Benjamin Franklin (c.17 January 1706-17 April 1790) was one of the Founding Fathers of the United States of America. Franklin was a noted polymath, a leading author, printer, political theorist, politician, postmaster, scientist, musician, inventor, satirist, civic activist, statesman, and diplomat. He was also a major figure in the American Enlightenment and the history of physics for his discoveries and theories regarding electricity. He is recognized as a Keeper of the Journal.

Studying the JournalEdit

As Franklin was finishing up in autobiography in 1788, he made note that he got an opportunity to study the Shepherd's Journal. He added that it was being held at the Palace of Versailles, where King Louis XVI and his wife Marie Antoinette lived. There has been some debate as to whether he studied the Journal in 1788 or mentioned in 1788 that he studied it largely due to his still being President of the Supreme Executive Council of Pennsylvania until November 5, 1788. He may have studied the Journal during his time as Ambassador to France from 1776-1785.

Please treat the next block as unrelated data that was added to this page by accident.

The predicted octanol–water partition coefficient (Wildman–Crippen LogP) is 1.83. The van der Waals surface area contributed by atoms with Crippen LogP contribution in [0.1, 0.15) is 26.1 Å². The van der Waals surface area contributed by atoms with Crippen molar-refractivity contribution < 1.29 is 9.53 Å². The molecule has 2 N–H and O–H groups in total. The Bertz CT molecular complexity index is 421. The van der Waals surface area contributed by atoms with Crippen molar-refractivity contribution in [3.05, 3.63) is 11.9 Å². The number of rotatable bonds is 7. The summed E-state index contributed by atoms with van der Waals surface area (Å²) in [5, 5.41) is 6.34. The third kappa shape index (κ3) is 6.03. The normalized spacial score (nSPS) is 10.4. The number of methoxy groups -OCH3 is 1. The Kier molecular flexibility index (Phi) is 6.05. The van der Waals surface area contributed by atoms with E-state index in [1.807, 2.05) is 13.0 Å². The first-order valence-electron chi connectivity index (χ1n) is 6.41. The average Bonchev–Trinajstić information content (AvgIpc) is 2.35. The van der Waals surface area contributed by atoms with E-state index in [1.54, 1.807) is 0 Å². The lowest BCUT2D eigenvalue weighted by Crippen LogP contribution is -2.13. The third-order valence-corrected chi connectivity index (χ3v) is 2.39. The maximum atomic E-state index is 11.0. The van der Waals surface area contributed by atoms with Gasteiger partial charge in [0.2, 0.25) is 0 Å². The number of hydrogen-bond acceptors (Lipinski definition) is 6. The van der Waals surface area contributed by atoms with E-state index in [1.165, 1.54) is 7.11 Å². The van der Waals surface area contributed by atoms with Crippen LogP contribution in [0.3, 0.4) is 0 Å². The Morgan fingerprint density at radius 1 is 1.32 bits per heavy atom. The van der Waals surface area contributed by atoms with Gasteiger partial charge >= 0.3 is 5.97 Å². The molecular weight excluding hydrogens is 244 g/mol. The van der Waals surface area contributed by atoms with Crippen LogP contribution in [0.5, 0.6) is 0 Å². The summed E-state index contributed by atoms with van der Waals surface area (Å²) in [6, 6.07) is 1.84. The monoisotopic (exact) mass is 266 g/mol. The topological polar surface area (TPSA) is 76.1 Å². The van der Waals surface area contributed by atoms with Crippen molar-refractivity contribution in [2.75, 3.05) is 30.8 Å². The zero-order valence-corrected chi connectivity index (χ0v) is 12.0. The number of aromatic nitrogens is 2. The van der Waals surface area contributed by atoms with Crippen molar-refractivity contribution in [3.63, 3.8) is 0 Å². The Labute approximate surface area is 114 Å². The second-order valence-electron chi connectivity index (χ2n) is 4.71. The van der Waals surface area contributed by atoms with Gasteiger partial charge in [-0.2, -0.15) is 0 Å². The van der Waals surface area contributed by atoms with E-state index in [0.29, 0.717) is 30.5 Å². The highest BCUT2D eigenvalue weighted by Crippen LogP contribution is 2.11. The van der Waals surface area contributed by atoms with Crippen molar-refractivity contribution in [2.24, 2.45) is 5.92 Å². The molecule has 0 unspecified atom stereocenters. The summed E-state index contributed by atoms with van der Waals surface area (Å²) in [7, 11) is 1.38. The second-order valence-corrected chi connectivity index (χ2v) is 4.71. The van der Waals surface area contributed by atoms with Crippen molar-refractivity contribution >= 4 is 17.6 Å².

It is believed that Franklin ultimately did not make public of his studying the Journal, recognizing that such notions have historically been met with skepticism. Further more, whatever notes he had made from his studies were apparently left in France and perished during the French Revolution.

See alsoEdit

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